The banking industry is still in a state of transition: conventional mechanical key locks are only gradually being upgraded to electronic, networkable locks. This applies to vault doors, ATMs, recyclers or safes as well as the securing of cash stocks and the safekeeping of documents.
In this field the loss of keys is extremely costly, as it usually involves replacing the lock. For this reason alone, electronic locks offer greater security and lower costs. An even greater advantage can be seen in the mapping of the most important processes in a networked security system that can be configured remotely.
Although the processes at different banks are generally similar, in detail they require individual approaches. This is where the flexibility of INSYS locks pays off: customer-specific solutions which take all relevant requirements into account are part of our core business.
In order to guarantee the security of the applications in question, INSYS locks occasionally conducts penetration tests together with partners. This ensures that there are no undiscovered vulnerabilities to external attacks.
The advantage of networked locks
One of the most important functions here is user management. If an employee leaves, his or her access rights have to be blocked or the user has to be deleted. In the case of electronic locks, it is sufficient to modify the configuration. If, however, there is no networking the changes need to be made locally, which results in unnecessarily high personnel costs if – as is often the case – an employee from head office has to travel to the local branch.
A further benefit is that processes in the branches can be aligned. This greatly simplifies and centralises the configuration processes involved. If centralisation is not required, it is also possible to adapt processes and templates to the requirements of individual branches.
A networked solution also makes it possible to monitor locks more closely so that errors or omissions – such as an open door at an ATM or safe – can be detected and rectified more quickly.
Experience has shown that the changeover can also be carried out step by step: first the mechanical locks are exchanged for electronic ones in order to gain initial experience. This is followed by networking and the associated fundamental implementation of internal processes.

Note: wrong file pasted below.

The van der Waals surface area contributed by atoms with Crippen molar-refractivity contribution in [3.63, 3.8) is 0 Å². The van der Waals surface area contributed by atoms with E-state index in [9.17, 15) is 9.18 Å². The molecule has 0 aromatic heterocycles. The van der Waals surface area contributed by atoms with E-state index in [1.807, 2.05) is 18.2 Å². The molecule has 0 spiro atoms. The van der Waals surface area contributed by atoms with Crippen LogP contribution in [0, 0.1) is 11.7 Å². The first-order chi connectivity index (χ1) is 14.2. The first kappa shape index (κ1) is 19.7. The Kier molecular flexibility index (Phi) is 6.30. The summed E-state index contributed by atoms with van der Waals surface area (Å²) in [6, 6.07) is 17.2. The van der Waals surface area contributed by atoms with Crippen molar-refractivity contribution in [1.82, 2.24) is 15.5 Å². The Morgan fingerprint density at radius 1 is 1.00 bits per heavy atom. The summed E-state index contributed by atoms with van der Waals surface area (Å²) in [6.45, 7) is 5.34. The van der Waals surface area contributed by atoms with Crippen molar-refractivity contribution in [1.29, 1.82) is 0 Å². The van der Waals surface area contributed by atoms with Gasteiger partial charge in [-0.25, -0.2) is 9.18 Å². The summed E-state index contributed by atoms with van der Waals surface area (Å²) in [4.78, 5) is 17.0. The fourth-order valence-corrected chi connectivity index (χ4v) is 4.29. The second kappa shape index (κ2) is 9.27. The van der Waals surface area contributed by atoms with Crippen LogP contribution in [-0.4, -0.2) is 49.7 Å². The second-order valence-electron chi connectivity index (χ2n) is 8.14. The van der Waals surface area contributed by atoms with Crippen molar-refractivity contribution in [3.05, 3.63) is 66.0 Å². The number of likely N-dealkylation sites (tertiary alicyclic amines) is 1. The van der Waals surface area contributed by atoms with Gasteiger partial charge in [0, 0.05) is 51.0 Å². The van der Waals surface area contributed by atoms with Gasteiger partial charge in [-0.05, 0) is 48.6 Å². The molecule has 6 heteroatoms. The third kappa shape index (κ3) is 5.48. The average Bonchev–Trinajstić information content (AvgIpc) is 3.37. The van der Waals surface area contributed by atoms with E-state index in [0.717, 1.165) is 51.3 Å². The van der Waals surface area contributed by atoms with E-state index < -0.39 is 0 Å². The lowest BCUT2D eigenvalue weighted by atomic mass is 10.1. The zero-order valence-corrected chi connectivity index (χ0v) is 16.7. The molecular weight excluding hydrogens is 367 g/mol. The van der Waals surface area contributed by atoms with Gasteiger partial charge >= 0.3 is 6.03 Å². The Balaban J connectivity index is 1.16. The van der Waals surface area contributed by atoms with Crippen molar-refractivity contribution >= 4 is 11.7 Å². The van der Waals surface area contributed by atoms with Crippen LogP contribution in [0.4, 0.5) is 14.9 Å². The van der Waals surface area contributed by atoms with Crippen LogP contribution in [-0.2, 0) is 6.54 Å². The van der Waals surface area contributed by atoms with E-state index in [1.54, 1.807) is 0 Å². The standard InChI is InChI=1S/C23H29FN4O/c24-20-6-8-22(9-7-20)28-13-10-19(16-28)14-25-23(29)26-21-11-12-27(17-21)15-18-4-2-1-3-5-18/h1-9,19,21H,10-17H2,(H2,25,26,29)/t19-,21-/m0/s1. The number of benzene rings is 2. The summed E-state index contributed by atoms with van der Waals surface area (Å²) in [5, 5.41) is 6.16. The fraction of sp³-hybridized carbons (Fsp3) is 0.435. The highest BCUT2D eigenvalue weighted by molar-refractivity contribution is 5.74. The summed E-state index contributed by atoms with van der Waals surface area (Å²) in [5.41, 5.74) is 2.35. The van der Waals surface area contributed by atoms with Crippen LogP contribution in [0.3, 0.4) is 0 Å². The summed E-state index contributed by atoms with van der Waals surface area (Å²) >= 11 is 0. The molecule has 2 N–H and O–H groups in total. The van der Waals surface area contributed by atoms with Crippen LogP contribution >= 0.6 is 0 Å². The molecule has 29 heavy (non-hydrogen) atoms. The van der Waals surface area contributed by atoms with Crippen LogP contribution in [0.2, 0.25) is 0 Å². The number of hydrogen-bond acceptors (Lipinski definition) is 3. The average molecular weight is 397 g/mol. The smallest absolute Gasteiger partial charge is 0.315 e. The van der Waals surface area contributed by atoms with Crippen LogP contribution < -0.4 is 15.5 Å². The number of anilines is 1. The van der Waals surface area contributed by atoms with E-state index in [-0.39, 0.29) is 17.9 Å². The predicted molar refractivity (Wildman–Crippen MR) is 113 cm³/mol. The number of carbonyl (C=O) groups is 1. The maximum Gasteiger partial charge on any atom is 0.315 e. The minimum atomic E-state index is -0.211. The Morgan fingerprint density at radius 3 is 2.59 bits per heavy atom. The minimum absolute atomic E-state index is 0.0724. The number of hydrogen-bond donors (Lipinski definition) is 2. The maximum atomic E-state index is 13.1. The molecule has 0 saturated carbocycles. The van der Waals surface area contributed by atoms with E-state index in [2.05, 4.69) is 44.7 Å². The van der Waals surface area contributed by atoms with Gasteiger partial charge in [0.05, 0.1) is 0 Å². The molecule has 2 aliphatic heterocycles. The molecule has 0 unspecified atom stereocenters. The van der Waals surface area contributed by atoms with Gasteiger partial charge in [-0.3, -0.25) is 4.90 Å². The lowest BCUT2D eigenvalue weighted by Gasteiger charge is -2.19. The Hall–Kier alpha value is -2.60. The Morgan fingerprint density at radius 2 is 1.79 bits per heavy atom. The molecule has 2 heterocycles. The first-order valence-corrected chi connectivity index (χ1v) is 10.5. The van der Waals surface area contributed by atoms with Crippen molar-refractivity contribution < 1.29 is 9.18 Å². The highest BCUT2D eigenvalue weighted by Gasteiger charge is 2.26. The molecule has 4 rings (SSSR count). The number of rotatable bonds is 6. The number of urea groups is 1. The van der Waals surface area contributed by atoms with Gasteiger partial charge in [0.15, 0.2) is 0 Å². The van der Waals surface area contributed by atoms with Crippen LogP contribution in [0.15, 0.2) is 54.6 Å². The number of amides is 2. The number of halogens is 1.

Cooperation with external service providers
A second significant development is the outsourcing of cash management to cash-in-transit (CIT) providers. In the case of key locks, banks can neither prevent nor control the possible misuse of the keys that have been handed over.
When electronic locks are applied the processes involved are very different. Here, one-time codes (OTCs) can ensure that access is actually only possible to complete the specific assignment.
Limiting the validity of the code to a narrow time window adapted to the planned route and requiring the additional entry of an individual PIN or an acknowledgement code provides the bank with additional security.
Clear and secure processes are indispensable for both sides: both for the bank if it wishes to insure itself against potential losses and for the CIT provider, which is liable to the bank. The evaluation of the transaction logs also makes it possible to monitor the services provided in detail. MultiPad Go!® from INSYS locks offers a solution that can be flexibly adapted to the processes of banks and CIT providers. If the OTC generation remains with the bank, it can change the CIT provider at any time.